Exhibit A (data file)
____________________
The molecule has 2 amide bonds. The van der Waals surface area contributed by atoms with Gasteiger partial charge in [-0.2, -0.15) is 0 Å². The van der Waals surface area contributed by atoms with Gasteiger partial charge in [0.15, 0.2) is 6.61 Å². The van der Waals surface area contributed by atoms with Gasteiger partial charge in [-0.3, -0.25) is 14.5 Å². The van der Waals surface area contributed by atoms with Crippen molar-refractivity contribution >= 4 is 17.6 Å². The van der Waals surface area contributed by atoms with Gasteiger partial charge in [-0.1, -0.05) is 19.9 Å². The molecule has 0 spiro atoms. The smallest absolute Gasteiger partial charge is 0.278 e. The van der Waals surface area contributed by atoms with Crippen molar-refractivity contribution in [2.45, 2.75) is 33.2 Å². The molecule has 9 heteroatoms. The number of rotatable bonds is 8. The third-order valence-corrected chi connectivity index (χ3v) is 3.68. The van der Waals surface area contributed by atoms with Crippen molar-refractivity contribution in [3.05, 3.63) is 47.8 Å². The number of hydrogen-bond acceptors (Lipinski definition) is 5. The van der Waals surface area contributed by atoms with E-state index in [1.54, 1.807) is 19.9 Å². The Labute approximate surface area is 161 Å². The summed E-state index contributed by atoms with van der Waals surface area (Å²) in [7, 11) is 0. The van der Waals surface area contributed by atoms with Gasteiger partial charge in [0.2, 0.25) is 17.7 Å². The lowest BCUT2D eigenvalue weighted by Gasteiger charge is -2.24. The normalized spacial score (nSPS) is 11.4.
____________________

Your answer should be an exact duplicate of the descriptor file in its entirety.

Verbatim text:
The molecule has 2 amide bonds. The van der Waals surface area contributed by atoms with Gasteiger partial charge in [-0.2, -0.15) is 0 Å². The van der Waals surface area contributed by atoms with Gasteiger partial charge in [0.15, 0.2) is 6.61 Å². The van der Waals surface area contributed by atoms with Gasteiger partial charge in [-0.3, -0.25) is 14.5 Å². The van der Waals surface area contributed by atoms with Crippen molar-refractivity contribution >= 4 is 17.6 Å². The van der Waals surface area contributed by atoms with Gasteiger partial charge in [-0.1, -0.05) is 19.9 Å². The molecule has 0 spiro atoms. The smallest absolute Gasteiger partial charge is 0.278 e. The van der Waals surface area contributed by atoms with Crippen molar-refractivity contribution in [2.45, 2.75) is 33.2 Å². The molecule has 9 heteroatoms. The number of rotatable bonds is 8. The third-order valence-corrected chi connectivity index (χ3v) is 3.68. The van der Waals surface area contributed by atoms with Crippen molar-refractivity contribution in [3.05, 3.63) is 47.8 Å². The number of hydrogen-bond acceptors (Lipinski definition) is 5. The van der Waals surface area contributed by atoms with E-state index in [1.54, 1.807) is 19.9 Å². The Labute approximate surface area is 161 Å². The summed E-state index contributed by atoms with van der Waals surface area (Å²) in [7, 11) is 0. The van der Waals surface area contributed by atoms with Gasteiger partial charge in [0.2, 0.25) is 17.7 Å². The lowest BCUT2D eigenvalue weighted by Gasteiger charge is -2.24. The normalized spacial score (nSPS) is 11.4.